Increased fatty acid synthesis inhibits nitrogen starvation-induced autophagy in lipid droplet-deficient yeast
Biochemical and Biophysical Research Communications, 1-7
REGNACQ M., VOISIN P., SERE YY., WAN B., SOEROSO VM., BERNARD M., CAMOUGRAND N., BERNARD FX., BARRAULT C., BERGES T. (2016)
Laboratoire Signalisation & Transports Ioniques Membranaires (STIM) – CNRS ERL 7368, Université de Poitiers, Bat. B36, TSA 51106, 1 rue Georges Bonnet, France
CNRS, IBGC, UMR 5095, 1 rue Camille Saint-Saëns, 33000 Bordeaux, France
Universite de Bordeaux, IBGC, UMR5095, 1 rue Camille Saint-Saëns, France
Bioalternatives, Gençay, France.
Macroautophagy is a degradative pathway whereby cells encapsulate and degrade cytoplasmic material within endogenously-built membranes. Previous studies have suggested that autophagosome membranes originate from lipid droplets. However, it was recently shown that rapamycin could induce autophagy in cells lacking these organelles.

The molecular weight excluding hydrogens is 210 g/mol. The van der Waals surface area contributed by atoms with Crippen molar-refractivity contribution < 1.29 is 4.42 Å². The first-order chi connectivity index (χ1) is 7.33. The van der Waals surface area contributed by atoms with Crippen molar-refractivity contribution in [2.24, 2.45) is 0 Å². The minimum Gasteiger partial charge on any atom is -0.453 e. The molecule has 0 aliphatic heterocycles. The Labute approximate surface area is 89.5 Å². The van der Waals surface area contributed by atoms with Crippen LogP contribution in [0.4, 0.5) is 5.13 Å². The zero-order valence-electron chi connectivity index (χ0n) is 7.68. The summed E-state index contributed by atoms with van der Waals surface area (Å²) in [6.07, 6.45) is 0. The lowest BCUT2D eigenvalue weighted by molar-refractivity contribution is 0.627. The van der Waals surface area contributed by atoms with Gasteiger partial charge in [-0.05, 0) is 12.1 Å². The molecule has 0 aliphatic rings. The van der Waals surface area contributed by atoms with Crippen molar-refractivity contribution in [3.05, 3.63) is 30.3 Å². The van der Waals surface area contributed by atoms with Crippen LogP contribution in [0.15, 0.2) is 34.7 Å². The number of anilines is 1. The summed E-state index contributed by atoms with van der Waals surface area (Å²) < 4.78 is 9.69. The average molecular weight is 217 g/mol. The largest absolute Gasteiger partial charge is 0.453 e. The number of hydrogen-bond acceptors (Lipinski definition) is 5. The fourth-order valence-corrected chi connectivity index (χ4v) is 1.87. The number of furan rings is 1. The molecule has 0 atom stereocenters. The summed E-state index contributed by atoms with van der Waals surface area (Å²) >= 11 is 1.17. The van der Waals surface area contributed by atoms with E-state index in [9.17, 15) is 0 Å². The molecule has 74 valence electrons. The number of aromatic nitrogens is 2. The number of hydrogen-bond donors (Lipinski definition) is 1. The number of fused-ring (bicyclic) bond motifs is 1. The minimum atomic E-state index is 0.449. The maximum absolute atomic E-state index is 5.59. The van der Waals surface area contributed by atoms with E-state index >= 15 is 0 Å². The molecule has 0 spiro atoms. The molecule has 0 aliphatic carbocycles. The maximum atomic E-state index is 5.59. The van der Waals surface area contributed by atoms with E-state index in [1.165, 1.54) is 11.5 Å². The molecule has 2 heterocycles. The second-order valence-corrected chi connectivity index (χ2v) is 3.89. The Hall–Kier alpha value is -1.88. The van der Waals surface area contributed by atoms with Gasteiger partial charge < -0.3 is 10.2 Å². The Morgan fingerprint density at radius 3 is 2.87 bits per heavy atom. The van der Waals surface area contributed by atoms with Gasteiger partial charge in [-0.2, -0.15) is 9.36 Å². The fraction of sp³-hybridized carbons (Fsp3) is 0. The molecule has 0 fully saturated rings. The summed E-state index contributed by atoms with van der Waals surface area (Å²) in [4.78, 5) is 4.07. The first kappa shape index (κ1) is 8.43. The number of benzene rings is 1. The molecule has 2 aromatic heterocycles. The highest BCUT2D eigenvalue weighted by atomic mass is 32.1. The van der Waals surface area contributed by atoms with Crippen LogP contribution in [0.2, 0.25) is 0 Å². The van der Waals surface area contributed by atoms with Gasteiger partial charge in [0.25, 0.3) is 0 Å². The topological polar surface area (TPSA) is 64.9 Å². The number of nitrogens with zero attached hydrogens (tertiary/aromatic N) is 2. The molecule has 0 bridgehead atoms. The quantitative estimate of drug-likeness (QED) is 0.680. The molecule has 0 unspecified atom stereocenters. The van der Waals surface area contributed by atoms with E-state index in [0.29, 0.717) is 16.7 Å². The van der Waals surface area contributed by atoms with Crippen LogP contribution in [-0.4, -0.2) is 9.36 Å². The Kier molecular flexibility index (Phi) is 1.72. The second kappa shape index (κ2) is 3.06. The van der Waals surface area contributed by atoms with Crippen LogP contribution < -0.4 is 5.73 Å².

Here we show that lipid droplet-deprived cells are unable to perform autophagy in response to nitrogen-starvation because of an accelerated lipid synthesis that is not observed with rapamycin. Using cerulenin, a potent inhibitor of fatty acid synthase, and exogenous addition of palmitic acid we could restore nitrogen-starvation induced autophagy in the absence of lipid droplets.
© 2016 Elsevier Inc.
KEYWORDS: Autophagy; Fatty acid; Fatty acid synthase; Lipid droplets; Rapamycin
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